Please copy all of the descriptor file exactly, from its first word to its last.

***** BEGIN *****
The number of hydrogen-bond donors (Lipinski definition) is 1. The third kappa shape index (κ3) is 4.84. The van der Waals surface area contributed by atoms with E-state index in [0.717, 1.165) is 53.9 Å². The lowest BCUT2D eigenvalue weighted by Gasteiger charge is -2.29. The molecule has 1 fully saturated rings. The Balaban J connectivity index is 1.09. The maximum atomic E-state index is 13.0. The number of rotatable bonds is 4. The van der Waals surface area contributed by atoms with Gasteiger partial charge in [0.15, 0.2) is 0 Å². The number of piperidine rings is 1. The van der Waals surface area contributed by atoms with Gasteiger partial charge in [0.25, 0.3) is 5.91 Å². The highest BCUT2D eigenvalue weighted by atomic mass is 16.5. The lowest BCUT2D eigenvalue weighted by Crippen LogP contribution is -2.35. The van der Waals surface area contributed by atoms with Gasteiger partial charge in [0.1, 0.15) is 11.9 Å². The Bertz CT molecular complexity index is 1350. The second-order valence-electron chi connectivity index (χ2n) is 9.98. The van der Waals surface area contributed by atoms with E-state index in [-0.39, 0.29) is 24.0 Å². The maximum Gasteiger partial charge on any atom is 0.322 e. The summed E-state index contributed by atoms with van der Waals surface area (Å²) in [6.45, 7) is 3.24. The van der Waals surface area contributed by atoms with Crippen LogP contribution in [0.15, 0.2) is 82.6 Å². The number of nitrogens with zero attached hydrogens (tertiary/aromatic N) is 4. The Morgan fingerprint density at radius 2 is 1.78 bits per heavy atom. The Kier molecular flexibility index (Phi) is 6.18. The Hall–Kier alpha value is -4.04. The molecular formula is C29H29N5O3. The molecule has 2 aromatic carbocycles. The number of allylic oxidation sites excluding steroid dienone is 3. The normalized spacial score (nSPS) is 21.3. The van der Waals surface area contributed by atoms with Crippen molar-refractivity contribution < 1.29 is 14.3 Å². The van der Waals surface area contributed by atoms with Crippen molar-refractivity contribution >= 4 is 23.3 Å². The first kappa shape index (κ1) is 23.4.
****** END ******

The number of hydrogen-bond donors (Lipinski definition) is 1. The third kappa shape index (κ3) is 4.84. The van der Waals surface area contributed by atoms with E-state index in [0.717, 1.165) is 53.9 Å². The lowest BCUT2D eigenvalue weighted by Gasteiger charge is -2.29. The molecule has 1 fully saturated rings. The Balaban J connectivity index is 1.09. The maximum atomic E-state index is 13.0. The number of rotatable bonds is 4. The van der Waals surface area contributed by atoms with Gasteiger partial charge in [0.15, 0.2) is 0 Å². The number of piperidine rings is 1. The van der Waals surface area contributed by atoms with Gasteiger partial charge in [0.25, 0.3) is 5.91 Å². The highest BCUT2D eigenvalue weighted by atomic mass is 16.5. The lowest BCUT2D eigenvalue weighted by Crippen LogP contribution is -2.35. The van der Waals surface area contributed by atoms with Gasteiger partial charge in [0.1, 0.15) is 11.9 Å². The Bertz CT molecular complexity index is 1350. The second-order valence-electron chi connectivity index (χ2n) is 9.98. The van der Waals surface area contributed by atoms with E-state index in [-0.39, 0.29) is 24.0 Å². The maximum Gasteiger partial charge on any atom is 0.322 e. The summed E-state index contributed by atoms with van der Waals surface area (Å²) in [6.45, 7) is 3.24. The van der Waals surface area contributed by atoms with Crippen LogP contribution in [0.15, 0.2) is 82.6 Å². The number of nitrogens with zero attached hydrogens (tertiary/aromatic N) is 4. The Morgan fingerprint density at radius 2 is 1.78 bits per heavy atom. The Kier molecular flexibility index (Phi) is 6.18. The Hall–Kier alpha value is -4.04. The molecular formula is C29H29N5O3. The molecule has 2 aromatic carbocycles. The number of allylic oxidation sites excluding steroid dienone is 3. The normalized spacial score (nSPS) is 21.3. The van der Waals surface area contributed by atoms with Crippen molar-refractivity contribution < 1.29 is 14.3 Å². The van der Waals surface area contributed by atoms with Crippen molar-refractivity contribution >= 4 is 23.3 Å². The first kappa shape index (κ1) is 23.4.